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Former CircleUp CEO Ryan Caldbeck shares candid story on stepping down - Business Insider

TSG Consumer Partners
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Rory Eakin
Jerry Colonna
Nick Talwar
Ed Batista
William Bridges
Ryan Caldbeck


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Positivity     51.00%   
   Negativity   49.00%
The New York Times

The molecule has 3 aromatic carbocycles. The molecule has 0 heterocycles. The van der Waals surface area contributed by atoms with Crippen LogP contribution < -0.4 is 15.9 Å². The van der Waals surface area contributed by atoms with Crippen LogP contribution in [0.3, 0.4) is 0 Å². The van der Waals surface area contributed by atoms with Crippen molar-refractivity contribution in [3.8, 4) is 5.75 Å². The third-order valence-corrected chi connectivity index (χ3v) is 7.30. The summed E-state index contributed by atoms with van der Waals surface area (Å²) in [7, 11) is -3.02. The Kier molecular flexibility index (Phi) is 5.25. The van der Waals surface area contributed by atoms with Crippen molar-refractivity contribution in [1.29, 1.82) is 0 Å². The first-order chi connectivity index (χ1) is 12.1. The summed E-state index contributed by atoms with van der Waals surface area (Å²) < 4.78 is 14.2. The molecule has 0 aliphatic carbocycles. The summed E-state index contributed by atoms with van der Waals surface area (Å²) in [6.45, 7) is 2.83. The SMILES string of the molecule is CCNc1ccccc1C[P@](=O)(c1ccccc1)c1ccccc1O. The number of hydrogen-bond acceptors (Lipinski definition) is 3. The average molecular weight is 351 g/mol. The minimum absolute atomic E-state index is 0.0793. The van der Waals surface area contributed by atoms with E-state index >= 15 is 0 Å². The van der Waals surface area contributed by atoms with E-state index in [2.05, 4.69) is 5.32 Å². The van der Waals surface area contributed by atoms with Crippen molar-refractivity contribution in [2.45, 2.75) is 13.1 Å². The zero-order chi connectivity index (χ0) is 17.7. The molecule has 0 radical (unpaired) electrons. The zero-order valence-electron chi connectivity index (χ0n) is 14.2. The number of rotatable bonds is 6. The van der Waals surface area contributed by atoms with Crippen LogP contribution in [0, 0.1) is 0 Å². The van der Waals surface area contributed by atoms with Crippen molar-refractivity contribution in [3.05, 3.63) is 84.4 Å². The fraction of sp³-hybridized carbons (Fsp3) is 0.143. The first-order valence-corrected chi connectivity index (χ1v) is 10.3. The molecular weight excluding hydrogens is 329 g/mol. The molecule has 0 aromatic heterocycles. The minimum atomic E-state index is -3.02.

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But I found surprisingly few first-hand accounts from founders or CEOs transitioning from their initial role, and even fewer that shared their full, authentic story of what really happened when they left and how they truly felt about the process.With limited precedent to guide me, I found the process extremely hard to manage, both logistically and emotionally.That's why I'm writing this blog. But there was so much more to it than that.I don't remember the first time I told our board that I was exhausted and needed to step down as CEO. I later realized that the board interpreted my complaints as "typical founder/CEO exhaustion." I blame myself for that lack of clarity.For years I did a poor job of communicating the depth of my stress and exhaustion, a problem only compounded by the fact that, at times, I wasn't even sure of my own feelings. I don't know how we raised a big round from world-class investors right after a pivot, but we got it done.After we bought him out fully in 2019, I sent this feedback email detailing the ways in which he had disrupted our board and company. At the time, I told a teammate that it felt like I was playing seven-dimensional chess because of the complexity of the negotiations combined with so many conflicting challenges at work.What she didn't know — and what most people didn't know — is that during that same 18-month window, I was also juggling personal challenges that were far more stressful than the hurdles at work.As far back as college, I've made hard decisions with the goal of building a great family. In a 30-minute Uber ride, I told my story multiple times over the phone to multiple administrators at multiple hospitals (for reasons that aren't relevant to this blog post, my medical case was uniquely and extremely complex).I remember no one said, "I'm sorry" — they just processed the logistics with an icy, clinical precision that is probably required for someone to work in a cancer center. Please, you need to take a sabbatical — at least six weeks." He, and other board members, tried so hard to do the right thing and convince me to take care of myself.I think an element of my reaction is what Jerry Colonna calls "false grit" in "Reboot."But it was hard to turn away from persistence when it has been so crucial to any success I've achieved. I explained that he couldn't possibly know enough to mean these positive things, and his comments only made me wish that he genuinely did.I had gotten to a place where I only focused on the losses and couldn't accept positive things.At times I thought I was sending up big red flares that I couldn't sustain my pace, but others were just seeing the normal ups and downs of a founder. It didn't matter: I could only feel pain.Finally, my daughter looked at me and said, "Daddy, why do you always look so sad?" She was five.It was the push I needed to change.In October 2019 I told the board that I planned to transition out as CEO. I need to come to terms with the end of my time as CEO, though I will still be here at CircleUp. Eventually I won't be. I worry about whether I will ever do anything again that I feel as passionate about: being the founder and CEO of CircleUp is the greatest job I've ever had.I am confident some, especially in VC, will inevitably view my story as a lack of grit. I think so, but I can't know the answer to that any more than I can know how people will react to this account.My only hope is that it might help other founders feel less alone.Again, everyone has their things. I'm trying to share my experience — the full and honest version — so that you hopefully don't feel as lonely on your journey. I want you to know that there are other founders/CEOs who feel that they have no choice but to "tough it out" in front of the teams, customers, or investors, despite what's going on at home.For me a perfect storm of personal problems unhappily coincided with some of the most critical business decisions and processes possible. I could have made it through for longer had I searched for help sooner — that isn't bad luck, it was me choosing not to lean on a broader team to get through the hardest periods.Primarily, I feel so much pride in what the team has accomplished and have absolute confidence in the company's bright future. I feel fortunate to have had the chance to start CircleUp with such a fantastic cofounder, someone who placed our shared values and the Company's mission above personal glory.

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